New book: Lower previsions
This morning I received advance copies from Wiley of the book Lower Previsions that Matthias Troffaes and I have been working on for the past eight years. I am really excited that it is finally here, and I hope that our effort will help other people extend and apply the theory of imprecise probabilities.
I hope Wiley won’t mind if I quote here from our own Preface, I certainly don’t:
Lower Previsions is an overview of, and reference guide to, the mathematics of lower previsions. Starting from first principles—acceptability—, we derive their mathematical properties and relate them to a wide range of other uncertainty models—belief functions, Choquet capacities, possibility measures—and mathematical concepts—including filters, limits, propositional logic, integration and many other constructs from functional and convex analysis. The material of the book is advanced and aimed at researchers, postgraduate students and lecturers. It will be of interest to statisticians, probabilists, mathematicians and anyone whose field of interest includes some form of uncertainty modelling, both from a practical and a theoretical point of view.
Work on this book started about 8 years ago. The idea was, at that time, to turn the most important results in Matthias’s PhD thesis, supervised by Gert, into a coherent and more or less self-contained research monograph. Our initial plan was to focus on two things: first, the relationship between natural extension and integration and second, the discussion of lower previsions defined on unbounded gambles. It soon became clear that, in order to make the book more self-contained, we needed to include much more material on lower previsions themselves. At the same time, we gathered from conversations with close colleagues that there was a definite interest in—given the perceived lack of—a comprehensive treatment of the existing theory of lower previsions. And so we decided to include, besides our own, a number of contributions from other people, amongst whom in particular are Peter Williams, Peter Walley, Sebastian Maass, Dieter Denneberg and Enrique Miranda. The present book, therefore, differs significantly from the one we started out with. While initially, the book was mostly focused on Matthias’s PhD work, in its present form, it contains much more material and both authors have contributed to it on an equal footing.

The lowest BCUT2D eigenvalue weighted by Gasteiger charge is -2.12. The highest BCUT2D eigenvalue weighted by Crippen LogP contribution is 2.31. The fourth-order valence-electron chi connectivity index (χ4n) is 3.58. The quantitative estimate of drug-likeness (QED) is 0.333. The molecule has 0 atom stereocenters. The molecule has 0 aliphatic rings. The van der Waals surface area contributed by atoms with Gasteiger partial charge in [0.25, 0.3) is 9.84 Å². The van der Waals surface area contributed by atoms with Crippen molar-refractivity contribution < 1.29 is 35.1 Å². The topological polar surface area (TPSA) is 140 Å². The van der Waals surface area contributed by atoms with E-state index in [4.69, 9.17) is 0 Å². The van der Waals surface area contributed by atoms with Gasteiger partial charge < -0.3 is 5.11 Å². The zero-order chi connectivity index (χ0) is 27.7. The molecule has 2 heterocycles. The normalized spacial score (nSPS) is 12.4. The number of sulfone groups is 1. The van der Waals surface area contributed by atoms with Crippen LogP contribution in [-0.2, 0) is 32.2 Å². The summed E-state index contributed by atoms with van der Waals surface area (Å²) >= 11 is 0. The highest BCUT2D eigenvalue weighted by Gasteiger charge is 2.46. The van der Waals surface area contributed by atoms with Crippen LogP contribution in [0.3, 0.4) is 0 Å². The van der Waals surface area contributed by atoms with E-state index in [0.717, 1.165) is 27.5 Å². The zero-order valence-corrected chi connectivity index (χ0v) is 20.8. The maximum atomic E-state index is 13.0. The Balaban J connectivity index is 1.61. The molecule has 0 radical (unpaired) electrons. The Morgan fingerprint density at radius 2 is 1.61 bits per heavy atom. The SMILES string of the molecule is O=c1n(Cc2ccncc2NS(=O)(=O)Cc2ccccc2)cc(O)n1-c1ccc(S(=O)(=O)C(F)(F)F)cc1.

In the first part of this book, we expose and expand on the main ideas behind the theory that deals exclusively with bounded gambles. We also discuss a wide variety of special cases that may be of interest when implementing these ideas in practical problems. In doing so, we demonstrate the unifying power behind the concept of coherent lower previsions, for uncertainty modelling as well as for functional analysis. In the second part of this book, we extend the scope of the theory of lower previsions by allowing it to deal with real gambles that are not necessarily bounded. In that part, we also deal with conditioning and provide practical constructions for extending lower previsions to unbounded gambles.
We have tried to make this book as self-contained as possible. This means, amongst other things, that we have tried to at least provide an explicit formulation—if not an actual proof—of most results that we use. We have relegated to a number of appendices supporting material that did not fit nicely into the main storyline.
If you are used to a measure-theoretic approach to probability, you may initially feel somewhat lost in this book, because we do not start out with measurability at all. Indeed, the foundations of lower previsions, for arbitrary spaces, do not rely on any notion of measurability. This may come as a surprise to some people who think that using measurability is natural and should come first. Instead, our discussion of lower previsions is founded on a notion of acceptability of gambles, which has a direct behavioural interpretation. In other words, rather than posing laws of probability, we pose laws of acceptability, from which laws of probability are derived.
As often as possible, we give detailed accounts of most steps in the proofs, with explicit references to other results that are being used. This may appear to be pedantic—or even worse, condescending—to some, but we thought it better to be too specific rather than incur the risk of explaining too little: as this is not a small book, we cannot expect any reader to remember every little result we have proved or mentioned earlier.
We hope that you will enjoy reading and working with this book as much as we have enjoyed researching and writing it.